Posts Tagged With: longest surviving person in world with pacemaker

Day 6: The Ascending Coil

Note: Today’s blog entry is an adaptation of the intro from one of the books I’m working on. Also, it’s the first time I’ve tried to use an illustration in a post!

In my work as an individual and group therapist, there’s an image I like to use when someone is discouraged about a personal setback. A client might say, “I thought I was making progress, but now I’m back to square one.” Or “I was feeling so much better, and then I started feeling bad again. What’s wrong with me?” Or “I’ve already learned this! Why do I keep making the same mistakes?”

When I hear people say these things, I often draw a spiral or coil that looks something like this:

(Honestly, what I draw might be sloppier than that, but it does a better job implying onward and upward movement.  But, hey!  the above is the best  coil  I’ve been able to find online, so far.)

I tell people this image is based on the work of Carl Jung, who described the ascending coil as the typical way that people grow, learn, and develop through life. Jung said that people keep going over similar territory, encountering similar issues along their way. And those circles can feel like we’re stuck in a pattern, going through the same damn thing over and over again.

However, notice that every time we circle around, we’re also in a different place. Jung said that the same time we’re going around, we’re also simultaneously moving up and ahead. Each time we come around, we’re further along, with experiences and knowledge we didn’t have before. Therefore,  we can never go over the same exact territory the same way. It’s impossible. We simply cannot  fall back to square one (or square anything). We may be re-visiting similar territory, but we’re different,  and we’re doing it differently every time.

I’ve drawn and shown this ascending coil  to many people over the years. When I talk to people about it for the first time, I often see reactions that look similar to how I felt when it was first shown to me. When I first saw and thoughts about that coil,  I felt recognition. I felt relief. I realized that I was not alone in struggling with (and often judging) my progress through life.  And, best of all,  I felt a reassuring acceptance about where I’d been, where I was, and where I might be going.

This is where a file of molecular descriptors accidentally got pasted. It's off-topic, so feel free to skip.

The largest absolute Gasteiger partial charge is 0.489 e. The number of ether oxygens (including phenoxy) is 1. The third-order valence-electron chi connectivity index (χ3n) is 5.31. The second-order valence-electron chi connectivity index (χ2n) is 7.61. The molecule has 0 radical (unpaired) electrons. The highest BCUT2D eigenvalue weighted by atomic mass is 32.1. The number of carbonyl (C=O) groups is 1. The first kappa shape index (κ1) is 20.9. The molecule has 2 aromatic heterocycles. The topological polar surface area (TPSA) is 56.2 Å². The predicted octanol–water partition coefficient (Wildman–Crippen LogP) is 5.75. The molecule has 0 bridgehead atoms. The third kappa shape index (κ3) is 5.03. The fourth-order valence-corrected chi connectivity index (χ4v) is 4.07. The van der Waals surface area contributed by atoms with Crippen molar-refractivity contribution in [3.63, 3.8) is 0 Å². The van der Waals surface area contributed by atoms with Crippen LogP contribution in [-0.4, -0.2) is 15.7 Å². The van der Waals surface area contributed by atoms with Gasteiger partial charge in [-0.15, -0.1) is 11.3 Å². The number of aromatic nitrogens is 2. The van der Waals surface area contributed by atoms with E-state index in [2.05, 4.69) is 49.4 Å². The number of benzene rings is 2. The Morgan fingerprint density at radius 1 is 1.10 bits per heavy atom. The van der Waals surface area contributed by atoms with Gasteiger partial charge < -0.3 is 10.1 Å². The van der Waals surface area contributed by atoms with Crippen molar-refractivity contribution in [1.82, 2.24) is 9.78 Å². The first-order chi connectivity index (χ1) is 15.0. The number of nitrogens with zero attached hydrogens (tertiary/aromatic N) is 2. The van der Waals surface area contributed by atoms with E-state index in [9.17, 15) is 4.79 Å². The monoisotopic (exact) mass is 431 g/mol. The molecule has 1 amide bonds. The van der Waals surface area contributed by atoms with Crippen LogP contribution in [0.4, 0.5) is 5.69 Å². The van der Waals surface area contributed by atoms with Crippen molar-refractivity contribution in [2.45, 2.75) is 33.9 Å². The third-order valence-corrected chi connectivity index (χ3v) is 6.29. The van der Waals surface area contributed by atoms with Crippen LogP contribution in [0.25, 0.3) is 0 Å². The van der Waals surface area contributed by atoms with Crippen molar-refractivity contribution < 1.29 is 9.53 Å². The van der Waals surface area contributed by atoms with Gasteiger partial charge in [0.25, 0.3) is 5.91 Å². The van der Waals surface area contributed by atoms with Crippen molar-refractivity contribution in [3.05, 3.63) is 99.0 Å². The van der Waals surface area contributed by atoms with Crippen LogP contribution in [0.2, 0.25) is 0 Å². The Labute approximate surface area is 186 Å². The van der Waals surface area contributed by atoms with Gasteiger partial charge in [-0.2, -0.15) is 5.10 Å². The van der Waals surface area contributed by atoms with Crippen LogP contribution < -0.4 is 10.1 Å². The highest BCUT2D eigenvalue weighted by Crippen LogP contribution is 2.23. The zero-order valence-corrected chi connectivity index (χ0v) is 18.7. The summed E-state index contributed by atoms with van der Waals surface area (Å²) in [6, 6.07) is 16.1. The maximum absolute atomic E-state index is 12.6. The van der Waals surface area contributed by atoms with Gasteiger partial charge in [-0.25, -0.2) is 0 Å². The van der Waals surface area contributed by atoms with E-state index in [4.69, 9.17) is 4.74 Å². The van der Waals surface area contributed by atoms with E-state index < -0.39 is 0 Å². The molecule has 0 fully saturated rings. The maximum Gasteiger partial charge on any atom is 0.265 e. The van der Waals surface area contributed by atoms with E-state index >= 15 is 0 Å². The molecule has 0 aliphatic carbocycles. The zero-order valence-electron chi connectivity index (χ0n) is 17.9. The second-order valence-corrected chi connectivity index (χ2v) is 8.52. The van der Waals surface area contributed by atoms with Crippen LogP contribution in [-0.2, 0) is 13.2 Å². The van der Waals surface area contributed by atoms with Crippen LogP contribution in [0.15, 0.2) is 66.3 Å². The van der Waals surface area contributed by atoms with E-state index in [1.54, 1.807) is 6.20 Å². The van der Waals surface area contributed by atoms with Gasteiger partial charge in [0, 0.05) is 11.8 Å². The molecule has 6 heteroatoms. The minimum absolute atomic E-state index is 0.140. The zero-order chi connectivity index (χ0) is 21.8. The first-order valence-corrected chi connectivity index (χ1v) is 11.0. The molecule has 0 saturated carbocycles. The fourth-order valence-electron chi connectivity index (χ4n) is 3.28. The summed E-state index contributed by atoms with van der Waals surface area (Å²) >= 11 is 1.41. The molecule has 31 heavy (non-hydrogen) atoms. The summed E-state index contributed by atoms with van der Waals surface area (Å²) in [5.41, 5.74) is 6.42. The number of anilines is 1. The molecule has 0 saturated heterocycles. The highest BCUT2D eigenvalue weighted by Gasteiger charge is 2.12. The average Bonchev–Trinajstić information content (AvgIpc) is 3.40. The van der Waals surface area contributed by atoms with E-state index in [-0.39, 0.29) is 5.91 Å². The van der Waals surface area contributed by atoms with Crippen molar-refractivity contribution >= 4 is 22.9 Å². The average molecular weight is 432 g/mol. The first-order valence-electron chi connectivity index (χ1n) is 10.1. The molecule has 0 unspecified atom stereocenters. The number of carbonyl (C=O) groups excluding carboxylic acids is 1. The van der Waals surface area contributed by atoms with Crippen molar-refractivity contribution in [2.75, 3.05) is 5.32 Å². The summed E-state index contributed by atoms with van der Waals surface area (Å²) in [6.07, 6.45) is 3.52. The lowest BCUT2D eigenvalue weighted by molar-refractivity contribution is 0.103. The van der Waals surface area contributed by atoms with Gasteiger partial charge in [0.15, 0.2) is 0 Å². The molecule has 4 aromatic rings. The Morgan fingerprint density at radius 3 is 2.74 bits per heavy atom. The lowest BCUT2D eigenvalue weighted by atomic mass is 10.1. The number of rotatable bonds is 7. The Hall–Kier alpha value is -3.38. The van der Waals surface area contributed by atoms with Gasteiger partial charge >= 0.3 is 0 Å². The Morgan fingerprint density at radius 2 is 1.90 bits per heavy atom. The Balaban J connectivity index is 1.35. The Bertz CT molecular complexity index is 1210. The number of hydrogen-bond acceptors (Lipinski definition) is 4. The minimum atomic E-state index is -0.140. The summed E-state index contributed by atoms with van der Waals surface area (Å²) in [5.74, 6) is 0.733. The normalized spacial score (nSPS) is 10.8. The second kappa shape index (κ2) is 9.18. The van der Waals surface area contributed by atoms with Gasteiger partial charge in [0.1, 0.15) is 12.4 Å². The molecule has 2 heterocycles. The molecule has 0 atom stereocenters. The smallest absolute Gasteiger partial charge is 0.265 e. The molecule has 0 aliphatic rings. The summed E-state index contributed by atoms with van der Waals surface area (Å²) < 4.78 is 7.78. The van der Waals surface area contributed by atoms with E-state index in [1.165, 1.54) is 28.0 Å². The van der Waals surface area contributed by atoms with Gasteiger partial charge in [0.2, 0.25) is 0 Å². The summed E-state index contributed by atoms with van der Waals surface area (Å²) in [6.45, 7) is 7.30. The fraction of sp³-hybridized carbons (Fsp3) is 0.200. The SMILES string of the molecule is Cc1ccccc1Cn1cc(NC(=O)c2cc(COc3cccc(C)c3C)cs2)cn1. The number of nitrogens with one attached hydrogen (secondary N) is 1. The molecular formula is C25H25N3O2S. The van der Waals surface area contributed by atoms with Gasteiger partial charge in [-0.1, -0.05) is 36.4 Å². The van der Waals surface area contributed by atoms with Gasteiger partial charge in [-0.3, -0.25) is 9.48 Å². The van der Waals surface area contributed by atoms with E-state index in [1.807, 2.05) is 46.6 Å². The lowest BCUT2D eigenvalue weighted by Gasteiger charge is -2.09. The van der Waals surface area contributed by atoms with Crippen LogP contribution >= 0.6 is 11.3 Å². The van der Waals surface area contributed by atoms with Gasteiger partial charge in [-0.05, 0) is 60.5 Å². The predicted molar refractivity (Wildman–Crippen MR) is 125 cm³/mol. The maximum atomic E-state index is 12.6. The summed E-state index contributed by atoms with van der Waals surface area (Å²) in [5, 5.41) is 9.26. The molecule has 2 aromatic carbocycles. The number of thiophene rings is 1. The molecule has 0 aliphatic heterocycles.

Each of us has our own ascending mortal coil, our own path of learning and growth.  For most of us, the  early, crucial go-rounds included some difficult passages.  Perhaps we encountered some unexpected calamities, too early. Perhaps we didn’t get some things we really needed. Perhaps we lost track of our basic worthiness.  Not surprisingly, those early go-rounds tend to influence and shape what territories and lessons we re-encounter  as we move upward.

For me, those early, formative passages included my being born with an unusual heart, which resulted in my being hospitalized a lot when I was a kid, and my needing a cardiac pacemaker when both I and pacemaker technology were quite young.  (Bragging point: I am the longest surviving person with a pacemaker, in the world.) (Yes, I am.)*

A lot of those early hospital experiences have lingered for me in challenging ways — making hospitals places I’ve tended to avoid, whenever I’ve had that choice. Yet, I have recently chosen to return to the hospital in a different way:  as a treater, not a patient, and doing work I love.   Do those early memories add fearful echoes to my current experience? Of course they do.  But I’m getting to do things differently this time around, and it feels great (if exhaustingly scary at times).

Whatever your formative passages were, wherever you are in your life right now,  I assume you also have re-encountered certain important issues in your life — learning and re-learning  lessons as you move up your own ascending coil of Life.

These issues may cause pain, they may create self-judgment, they may be an incredible pain in the ass, but they are undeniable.  They’re important. They’re difficult lessons to swallow or learn. Otherwise, we wouldn’t keep bumping, slamming, and stumbling into them.

I know it always helps me  to imagine moving up, always up, as I wend my way around my progress through life — my personal ascending coil. It helps to visualize myself on that path, moving slowly but surely, especially when I feel lost, confused, stymied, disappointed, angry, fearful, and judgmental of myself and others.

I hope it can be a helpful image for you, dear reader, too.

© 2013 Ann Koplow


* Actually, no, I’m not, which I found out in 2014. See here for more about that.

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